South Africa: Mobile care for mobile populations
After six years of providing healthcare to farm workers along South Africa’s border with Zimbabwe, Médecins Sans Frontières (MSF) has handed over its activities to the department of health and nongovernmental partners. MSF’s Project Coordinator, Avril Benoît, explains why integrated mobile care has been a lifesaver for this vulnerable population.
What was the aim of the project in Musina?
MSF started its activities here in late 2007 in response to an influx of asylum seekers and migrants fleeing political violence and economic collapse in Zimbabwe. The following year, as Zimbabweans kept pouring in, cholera swept the region. By 2009, MSF began focussing on the roughly 10,000 migrant workers on a belt of farms along the border. On some farms, testing for HIV revealed positivity rates of 40 to 46 per cent – much higher than the district average of 14 per cent. Three quarters of these farm labourers weren’t receiving HIV treatment even though it was freely available in town.
Why weren’t they getting the treatment they needed?
For several reasons, one being the 50-kilometre distance between farms and Musina’s health facilities. For patients barely earning a wage they could survive on, the taxi fare to a clinic was too costly for them. Gangs nicknamed magumagumas stalked the bushes to rob and rape those who dared to walk or hitchhike to Musina.
Those who did make it to the HIV clinic in town found it to be overwhelmed with patients, creating such long waiting times that patients had to lose a day’s wages just to pick up their medication. Another barrier was the mobility of seasonal workers who were diagnosed with HIV. Chasing job opportunities from one farm to the next, or periodically returning to Zimbabwe for months at a time, made it difficult to attend five initiation appointments before even starting on antiretroviral treatments.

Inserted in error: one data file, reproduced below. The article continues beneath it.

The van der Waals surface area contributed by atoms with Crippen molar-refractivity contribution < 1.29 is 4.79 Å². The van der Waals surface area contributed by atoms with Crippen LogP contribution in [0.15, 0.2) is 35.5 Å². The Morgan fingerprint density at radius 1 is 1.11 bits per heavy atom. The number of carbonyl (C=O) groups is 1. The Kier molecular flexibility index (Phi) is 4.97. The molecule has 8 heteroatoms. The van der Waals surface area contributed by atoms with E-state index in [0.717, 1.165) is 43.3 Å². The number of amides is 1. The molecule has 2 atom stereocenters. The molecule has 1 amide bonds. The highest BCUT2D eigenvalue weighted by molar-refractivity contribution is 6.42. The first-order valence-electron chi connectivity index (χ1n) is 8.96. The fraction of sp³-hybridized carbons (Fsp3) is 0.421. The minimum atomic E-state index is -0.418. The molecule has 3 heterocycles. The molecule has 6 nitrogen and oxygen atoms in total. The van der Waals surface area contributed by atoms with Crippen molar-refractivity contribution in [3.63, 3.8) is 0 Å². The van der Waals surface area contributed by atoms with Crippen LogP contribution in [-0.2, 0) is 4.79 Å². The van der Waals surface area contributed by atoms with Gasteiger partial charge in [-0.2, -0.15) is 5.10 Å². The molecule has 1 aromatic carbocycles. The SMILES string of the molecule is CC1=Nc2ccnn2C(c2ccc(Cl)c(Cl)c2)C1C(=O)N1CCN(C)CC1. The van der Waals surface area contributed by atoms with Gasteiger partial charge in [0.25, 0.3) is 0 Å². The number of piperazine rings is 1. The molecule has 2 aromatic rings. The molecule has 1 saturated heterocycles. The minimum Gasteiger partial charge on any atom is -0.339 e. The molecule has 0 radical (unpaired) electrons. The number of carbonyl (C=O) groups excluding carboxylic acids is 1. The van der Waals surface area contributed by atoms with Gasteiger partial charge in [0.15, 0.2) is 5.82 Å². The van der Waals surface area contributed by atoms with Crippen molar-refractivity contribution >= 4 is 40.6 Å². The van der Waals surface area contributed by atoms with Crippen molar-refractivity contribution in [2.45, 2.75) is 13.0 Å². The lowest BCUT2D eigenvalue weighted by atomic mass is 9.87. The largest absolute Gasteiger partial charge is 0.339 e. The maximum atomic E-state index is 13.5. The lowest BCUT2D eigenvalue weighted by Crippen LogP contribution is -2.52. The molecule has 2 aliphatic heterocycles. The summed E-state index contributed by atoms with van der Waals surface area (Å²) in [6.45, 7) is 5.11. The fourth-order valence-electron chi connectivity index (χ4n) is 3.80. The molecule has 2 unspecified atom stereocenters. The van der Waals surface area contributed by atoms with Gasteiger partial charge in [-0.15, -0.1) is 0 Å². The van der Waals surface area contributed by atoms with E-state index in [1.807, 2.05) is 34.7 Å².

Lastly, undocumented foreigners were so wary of xenophobia or being deported, that they tended to avoid interaction with government officials – including medical staff in public hospitals and clinics.
How did MSF manage to reach this population?
The model of care our medical teams developed over the years took into account the special needs of farm workers and their families. For example, mobile teams visited the farm compounds on a regular schedule to spare everyone the need to take unpaid leave to travel to distant health centres. In order to reduce the risk of a seasonal worker running out of antiretroviral medication when they went home to Zimbabwe or moved to another farm, we provided them with a three-month buffer stock of drugs, specific information about where to obtain more drugs at their destination if they needed it, and a referral letter called a “safe travel pack”. During treatment adherence counselling, we made a point of always asking about their travel plans. Patients were also provided with their own “health passport” records that documented their current treatment plan and health status. We recruited and trained community health workers on the farms to do regular HIV and TB counselling and testing, to do tracing and follow-up of those on treatment, to refer those needing healthcare to the department of health services, and to run HIV support groups that matched the schedules and specific interests of farm workers.
Has the model been successful?
A significant achievement is that 90 per cent of patients remained in care one year after starting their HIV treatment. Six months into treatment, 90 per cent had suppressed viral loads – a sign the medication was working because they had almost no detectable HIV in their blood – and at twelve months it was 92 per cent.
These results are comparable to well-functioning programmes delivered in other parts of South Africa where the population isn’t nearly as mobile and rural. The provincial government is now advocating for the roll-out of the Musina Model of Care, as it has become known, on many more farms.
How did MSF help prepare the Department of Health to take over?
Our ambition was to develop an innovative strategy that would work, in the long-term, without us – not just on Musina farms, but any place with hard-to-reach migrant populations and a high burden of HIV/TB. Our medical team started the step-by-step handover process a year ago when the Limpopo provincial government embraced its responsibility to take over. We mentored government nurses to build up their technical and organizational capacity. MSF advocated for the mobile Primary Health Care teams to obtain more human resources and the necessary support from other health organizations. The Department of Health has assured us that it has the capacity and will to successfully run the programme.